“Officer Shoots Violent Felon In Self Defense”

In any world where sanity mattered, that would be the headline dotting a number of local Wisconsin news outlets over the past few days, and the story wouldn’t appear anywhere else.

Unfortunately, we live in a world turned upside down, where criminals are given extra rights, and police officers and law abiding citizens are treated like villains when they dare defend themselves against feral human predators.

We saw it with Trayvon Martin, a street-fighting suspected burglar, confirmed drug abuser, and illegal gun dealer, who was shot while “unarmed” and attempting to beat a man’s head to jelly against a concrete sidewalk, after attacking him from behind.

We saw it with Michael Brown, a strong-arm robbery suspect and attempted cop-killer who charged a police officer and died in a second and fatal attempt to take that officer’s service weapon.

And we’re seeing it again with Tony Robinson.

Oops… that photo isn’t the one that his poor-grieving mother and supporters put out as she claimed that he was a peaceful and loving boy who never did any wrong.

No, this December photo is a result of Tony Robinson’s April 2014 arrest that came after he was apprehended in armed home invasion. He pled guilty in October.

Our friend Andrew Branca, author of The Law of Self Defense, notes a pattern to these “poor little victim” fantasies.

Stop me if you’ve heard seen this one before: the now tiresome and wholly predictable cycle of news coverage when a white police officer shoots and kills an unarmed black teenager:

Step 1:Build the false narrative. Mainstream media outlets report that a police officer has shot an unarmed black teenager, and provide extensive coverage of the victim’s grieving family alongside flattering photographs and background stories of said teenager. The event is followed within hours–hours!–by well-organized protests, family spokespersons, and (naturally) lawyers (these last two typically combined).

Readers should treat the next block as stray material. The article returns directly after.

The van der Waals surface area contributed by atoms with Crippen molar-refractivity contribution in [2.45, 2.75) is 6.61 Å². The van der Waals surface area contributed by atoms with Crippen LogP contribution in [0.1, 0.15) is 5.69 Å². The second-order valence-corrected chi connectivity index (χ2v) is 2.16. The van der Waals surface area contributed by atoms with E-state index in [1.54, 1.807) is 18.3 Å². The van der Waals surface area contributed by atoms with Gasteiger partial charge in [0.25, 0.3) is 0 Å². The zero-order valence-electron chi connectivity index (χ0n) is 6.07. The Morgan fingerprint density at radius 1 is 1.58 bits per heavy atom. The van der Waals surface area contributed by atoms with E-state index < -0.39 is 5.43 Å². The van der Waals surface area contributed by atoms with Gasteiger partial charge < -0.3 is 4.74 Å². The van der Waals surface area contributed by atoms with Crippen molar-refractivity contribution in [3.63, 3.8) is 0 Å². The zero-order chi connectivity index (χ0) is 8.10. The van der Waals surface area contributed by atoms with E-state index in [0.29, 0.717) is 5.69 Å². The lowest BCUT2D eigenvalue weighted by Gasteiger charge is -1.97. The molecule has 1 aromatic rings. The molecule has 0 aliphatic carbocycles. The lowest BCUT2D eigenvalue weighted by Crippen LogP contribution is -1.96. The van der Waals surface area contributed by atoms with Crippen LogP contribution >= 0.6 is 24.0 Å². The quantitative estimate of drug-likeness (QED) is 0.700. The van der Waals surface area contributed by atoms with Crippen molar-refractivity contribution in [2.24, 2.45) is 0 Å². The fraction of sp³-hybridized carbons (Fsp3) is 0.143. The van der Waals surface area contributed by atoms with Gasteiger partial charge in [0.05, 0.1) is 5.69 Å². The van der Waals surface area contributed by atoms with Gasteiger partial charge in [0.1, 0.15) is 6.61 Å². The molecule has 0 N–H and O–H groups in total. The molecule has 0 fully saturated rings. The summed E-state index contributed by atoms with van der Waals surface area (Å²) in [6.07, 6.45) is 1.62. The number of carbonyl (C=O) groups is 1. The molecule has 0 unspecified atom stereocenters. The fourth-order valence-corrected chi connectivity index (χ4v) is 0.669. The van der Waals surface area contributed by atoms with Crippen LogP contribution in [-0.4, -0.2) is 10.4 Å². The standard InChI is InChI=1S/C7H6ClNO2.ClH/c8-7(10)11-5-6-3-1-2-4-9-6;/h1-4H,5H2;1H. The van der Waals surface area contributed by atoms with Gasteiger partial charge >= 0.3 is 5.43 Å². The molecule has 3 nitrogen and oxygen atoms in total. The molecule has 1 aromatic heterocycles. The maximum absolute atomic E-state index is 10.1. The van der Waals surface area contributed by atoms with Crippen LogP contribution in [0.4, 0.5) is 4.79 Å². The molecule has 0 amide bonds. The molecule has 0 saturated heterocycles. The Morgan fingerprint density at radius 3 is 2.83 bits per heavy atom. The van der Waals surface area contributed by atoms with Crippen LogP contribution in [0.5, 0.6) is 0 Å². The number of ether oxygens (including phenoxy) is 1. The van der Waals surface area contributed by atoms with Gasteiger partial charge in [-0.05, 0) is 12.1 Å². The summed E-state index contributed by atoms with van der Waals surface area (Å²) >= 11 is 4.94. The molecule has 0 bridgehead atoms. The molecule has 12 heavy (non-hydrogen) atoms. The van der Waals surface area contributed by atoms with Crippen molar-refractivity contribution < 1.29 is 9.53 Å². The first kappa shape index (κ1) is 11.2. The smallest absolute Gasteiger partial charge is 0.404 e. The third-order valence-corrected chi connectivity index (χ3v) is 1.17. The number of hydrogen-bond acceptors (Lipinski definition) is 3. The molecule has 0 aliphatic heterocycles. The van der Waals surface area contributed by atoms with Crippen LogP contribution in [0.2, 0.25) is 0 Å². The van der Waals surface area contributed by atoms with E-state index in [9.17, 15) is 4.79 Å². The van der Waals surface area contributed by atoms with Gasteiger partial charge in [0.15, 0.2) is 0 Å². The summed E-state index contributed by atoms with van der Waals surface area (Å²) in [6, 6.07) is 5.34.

Step 2: Watch the false narrative implode.  These mainstream media reports are inevitably followed by factually correct and comprehensive reports of the victim’s violent and criminal background and actions at the time of the shooting. These facts place responsibility for his death squarely on the victim’s own shoulders, and make it clear that the police acted appropriately.

Sounds familiar, right? In case you’ve not yet had enough of that cycle, allow me to introduce you to the late Tony Robinson, the “unarmed black teenager” who was shot and killed by a veteran Wisconsin police officer this past Friday evening (so, not even 48 hours prior to the writing of this post).

The false narrative being offered up here is that the “non-violent” Robinson was pursued and then “murdered” by a cop with five shots to the chest “for no reason.”

The reality of the matter is that this convicted felon who was on probation for armed robbery was the suspect in an assault that very day. When veteran Officer Matt Kenny chased Robinson into a building to take him into custody, Robinson attacked, striking Officer Kenny repeatedly, knocking him down in an apparent attempt to overpower the officer.

Kenny drew his weapon and fired until Robinson ceased his attack, and then immediately transitioned into life-saving mode, attempting to save the life of the violent felon that had just attacked him.

If you are one of those sad souls that is so easily led by an agenda-driven media that you’ve bought into the sucker’s argument that someone without a weapon isn’t a threat, then you’re a gullible soul, and I pity you.

There are some very bad officer involved shootings out there, and we’ve covered them. Sometimes they lead to murder charges. Sometimes the officers really do get away with what appears to be an execution.

This is not one of those times. When a person intentionally attacks a police officer in an apparent attempt to overpower the officer and take his weapon, the officer doesn’t just have the right to defend his life, but the responsibility to do everything in his power to keep that violent suspect from gaining control of the officer’s weapon.

Tony Robinson’s hero was the violent fictional drug lord Tony Montana, even adopting that handle for his Twitter account (not remotely safe for work).

Tony Robinson idolized a cop-killing savage, and attempted to emulate him.

He failed, and deserves nothing but scorn for the attempt.

Update: Post updated to note that the photo above was from December, and was not taken after his arrest in April.